California’s San Francisco State University is opening a newly-renovated library that will house only a quarter of the million or so books of its collection. Only books in “high-demand,” recently published titles and books recommended by the university’s departments will actually be on shelves in the library; the rest will be housed in five three-story high units. They can be retrieved in five to ten minutes via a robotic arm that is activated by an electronic prompt.
Deborah Masters, the university librarian, described the old library as a “rabbits’ warren” in the New York Times; the new structure has been updated to include open space as well as multimedia stations, group study areas and a café. Such renovations indeed recognize that libraries, or at least those on college and university campuses, are seen and used as places for students and others to gather and socialize. With more resources such as scholarly articles from academic journals and even books now available on the internet — and with a student population more used to accessing information via computers rather than by paging through books and hefty tomes of bound journals — devoting more of the physical space to multimedia resources makes sense. The library of my own college became so strapped for space that, a few years ago, it launched a project to weed out its holdings, removing duplicate books and bound copies of academic journals that had gone unused for years.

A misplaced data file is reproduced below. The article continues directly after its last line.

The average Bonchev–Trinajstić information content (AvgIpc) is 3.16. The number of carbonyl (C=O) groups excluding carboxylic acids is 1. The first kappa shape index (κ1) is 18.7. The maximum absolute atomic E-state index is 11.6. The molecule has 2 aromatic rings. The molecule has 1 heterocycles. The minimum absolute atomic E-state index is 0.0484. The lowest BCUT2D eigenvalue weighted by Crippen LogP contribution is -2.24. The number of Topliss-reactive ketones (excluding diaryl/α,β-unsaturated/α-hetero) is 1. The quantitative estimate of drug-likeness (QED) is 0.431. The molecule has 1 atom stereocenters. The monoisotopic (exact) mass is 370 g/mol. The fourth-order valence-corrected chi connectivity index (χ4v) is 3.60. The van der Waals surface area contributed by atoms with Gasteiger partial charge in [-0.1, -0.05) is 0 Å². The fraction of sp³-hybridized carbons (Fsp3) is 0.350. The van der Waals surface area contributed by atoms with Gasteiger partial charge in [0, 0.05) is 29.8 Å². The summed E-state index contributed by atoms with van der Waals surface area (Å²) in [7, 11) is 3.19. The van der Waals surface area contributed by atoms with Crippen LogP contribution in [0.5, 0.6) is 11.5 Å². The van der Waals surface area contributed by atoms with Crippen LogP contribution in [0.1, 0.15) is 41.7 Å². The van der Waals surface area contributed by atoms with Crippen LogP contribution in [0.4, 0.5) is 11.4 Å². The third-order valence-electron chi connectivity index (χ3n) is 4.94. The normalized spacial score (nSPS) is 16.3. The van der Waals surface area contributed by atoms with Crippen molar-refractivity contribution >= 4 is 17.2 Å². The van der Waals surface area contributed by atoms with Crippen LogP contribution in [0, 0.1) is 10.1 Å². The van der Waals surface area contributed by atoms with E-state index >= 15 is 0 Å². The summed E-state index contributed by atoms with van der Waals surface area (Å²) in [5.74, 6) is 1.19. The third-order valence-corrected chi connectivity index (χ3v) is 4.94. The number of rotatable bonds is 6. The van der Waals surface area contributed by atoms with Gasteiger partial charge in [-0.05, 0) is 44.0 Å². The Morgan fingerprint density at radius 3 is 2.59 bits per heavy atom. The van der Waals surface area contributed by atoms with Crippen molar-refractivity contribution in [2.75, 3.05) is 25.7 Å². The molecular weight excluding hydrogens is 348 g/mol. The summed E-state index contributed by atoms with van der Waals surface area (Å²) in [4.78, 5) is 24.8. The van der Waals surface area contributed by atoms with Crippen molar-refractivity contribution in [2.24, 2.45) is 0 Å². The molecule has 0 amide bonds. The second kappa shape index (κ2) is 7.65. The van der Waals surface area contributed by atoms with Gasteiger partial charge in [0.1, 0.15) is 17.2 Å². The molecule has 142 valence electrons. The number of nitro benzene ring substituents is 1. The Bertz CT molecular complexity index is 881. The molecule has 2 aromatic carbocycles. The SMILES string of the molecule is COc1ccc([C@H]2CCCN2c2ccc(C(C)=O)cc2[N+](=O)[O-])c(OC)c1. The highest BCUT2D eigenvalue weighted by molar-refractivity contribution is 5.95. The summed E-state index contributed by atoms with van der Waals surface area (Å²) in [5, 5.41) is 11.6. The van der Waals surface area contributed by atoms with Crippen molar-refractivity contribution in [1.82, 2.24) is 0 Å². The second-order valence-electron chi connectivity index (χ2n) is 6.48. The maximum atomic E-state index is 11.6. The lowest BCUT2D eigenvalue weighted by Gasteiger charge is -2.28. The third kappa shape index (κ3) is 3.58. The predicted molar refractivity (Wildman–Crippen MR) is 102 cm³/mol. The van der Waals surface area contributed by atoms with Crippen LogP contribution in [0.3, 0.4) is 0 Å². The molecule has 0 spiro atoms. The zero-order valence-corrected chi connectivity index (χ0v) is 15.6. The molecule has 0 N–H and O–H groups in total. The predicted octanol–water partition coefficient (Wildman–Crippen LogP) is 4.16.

The jury is out about what could be and is lost when a library no longer offers its patrons aisles of books to wander through. Faculty from San Francisco State University’s Creative Writing Department are mourning the loss of shelves. “There’s a trend now where books are being stored in big vats and they aren’t available for us to touch and see,” says novelist Peter Orner. He adds that “I wouldn’t be a writer if, when I was an undergraduate at the University of Michigan, I didn’t wander the open stacks.”
The New York Times notes that more than a dozen universities, including five in California, have installed similar mechanized systems.
I truly love books. It really is not the same to curl up in a chair or the couch and activate the iPad, or balance your laptop on your knees. Books don’t need recharging and “navigating” from page to page remains cumbersome. On the other hand, I just as truly appreciate being able to view a library’s catalogue from my home computer and to access books and articles in electronic form a few minutes after I think I’d like to read them. On a very personal note, because the demands of caring for our teenage autistic son mean that I have to be home a great deal and simply do not have the time to stroll around library stacks, being able to access so much from my computer has meant that I can actually continue with my own research.
The very word “library” comes from the Latin word for book, liber. Certainly what constitutes a “book” is changing as more people use Kindles, iPads, their phones and computers to read “books.” Could libraries one day have no books at all or a scant few of the paper and page sort? Or are issues of access and convenience more important?